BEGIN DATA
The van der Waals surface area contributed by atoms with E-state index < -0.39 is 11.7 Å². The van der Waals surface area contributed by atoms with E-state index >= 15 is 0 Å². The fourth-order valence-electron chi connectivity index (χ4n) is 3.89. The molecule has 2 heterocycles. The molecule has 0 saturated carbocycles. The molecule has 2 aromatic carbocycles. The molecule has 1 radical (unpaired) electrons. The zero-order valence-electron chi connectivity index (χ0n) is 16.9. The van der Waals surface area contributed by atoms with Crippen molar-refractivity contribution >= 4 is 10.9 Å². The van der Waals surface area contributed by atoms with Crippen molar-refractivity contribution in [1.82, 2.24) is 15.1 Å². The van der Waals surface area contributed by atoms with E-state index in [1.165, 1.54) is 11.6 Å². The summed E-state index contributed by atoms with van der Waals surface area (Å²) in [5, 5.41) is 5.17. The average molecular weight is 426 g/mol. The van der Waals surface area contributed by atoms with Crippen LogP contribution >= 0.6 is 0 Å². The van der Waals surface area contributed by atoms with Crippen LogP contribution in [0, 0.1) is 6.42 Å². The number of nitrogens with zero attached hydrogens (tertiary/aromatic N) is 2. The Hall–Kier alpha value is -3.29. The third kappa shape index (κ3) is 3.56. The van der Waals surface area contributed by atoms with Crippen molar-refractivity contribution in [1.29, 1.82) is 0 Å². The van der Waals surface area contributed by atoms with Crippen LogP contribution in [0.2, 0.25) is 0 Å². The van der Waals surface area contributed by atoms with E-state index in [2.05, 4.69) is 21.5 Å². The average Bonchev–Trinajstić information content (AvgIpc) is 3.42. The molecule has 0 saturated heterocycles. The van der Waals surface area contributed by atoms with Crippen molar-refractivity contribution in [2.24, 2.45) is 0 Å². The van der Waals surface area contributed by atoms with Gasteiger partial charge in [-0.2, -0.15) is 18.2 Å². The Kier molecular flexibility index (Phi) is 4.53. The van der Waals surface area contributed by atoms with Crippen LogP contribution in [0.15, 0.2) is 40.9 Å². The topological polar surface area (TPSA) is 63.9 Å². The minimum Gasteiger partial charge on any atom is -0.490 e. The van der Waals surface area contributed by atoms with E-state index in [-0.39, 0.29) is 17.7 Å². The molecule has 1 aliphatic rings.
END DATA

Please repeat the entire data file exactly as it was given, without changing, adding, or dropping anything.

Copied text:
The van der Waals surface area contributed by atoms with E-state index < -0.39 is 11.7 Å². The van der Waals surface area contributed by atoms with E-state index >= 15 is 0 Å². The fourth-order valence-electron chi connectivity index (χ4n) is 3.89. The molecule has 2 heterocycles. The molecule has 0 saturated carbocycles. The molecule has 2 aromatic carbocycles. The molecule has 1 radical (unpaired) electrons. The zero-order valence-electron chi connectivity index (χ0n) is 16.9. The van der Waals surface area contributed by atoms with Crippen molar-refractivity contribution >= 4 is 10.9 Å². The van der Waals surface area contributed by atoms with Crippen molar-refractivity contribution in [1.82, 2.24) is 15.1 Å². The van der Waals surface area contributed by atoms with E-state index in [1.165, 1.54) is 11.6 Å². The summed E-state index contributed by atoms with van der Waals surface area (Å²) in [5, 5.41) is 5.17. The average molecular weight is 426 g/mol. The van der Waals surface area contributed by atoms with Crippen LogP contribution >= 0.6 is 0 Å². The van der Waals surface area contributed by atoms with Crippen LogP contribution in [0, 0.1) is 6.42 Å². The number of nitrogens with zero attached hydrogens (tertiary/aromatic N) is 2. The Hall–Kier alpha value is -3.29. The third kappa shape index (κ3) is 3.56. The van der Waals surface area contributed by atoms with Crippen molar-refractivity contribution in [1.29, 1.82) is 0 Å². The van der Waals surface area contributed by atoms with Crippen LogP contribution in [0.2, 0.25) is 0 Å². The van der Waals surface area contributed by atoms with E-state index in [2.05, 4.69) is 21.5 Å². The average Bonchev–Trinajstić information content (AvgIpc) is 3.42. The molecule has 0 saturated heterocycles. The van der Waals surface area contributed by atoms with Crippen molar-refractivity contribution in [2.24, 2.45) is 0 Å². The van der Waals surface area contributed by atoms with Gasteiger partial charge in [-0.2, -0.15) is 18.2 Å². The Kier molecular flexibility index (Phi) is 4.53. The van der Waals surface area contributed by atoms with Crippen LogP contribution in [0.15, 0.2) is 40.9 Å². The topological polar surface area (TPSA) is 63.9 Å². The minimum Gasteiger partial charge on any atom is -0.490 e. The van der Waals surface area contributed by atoms with E-state index in [-0.39, 0.29) is 17.7 Å². The molecule has 1 aliphatic rings.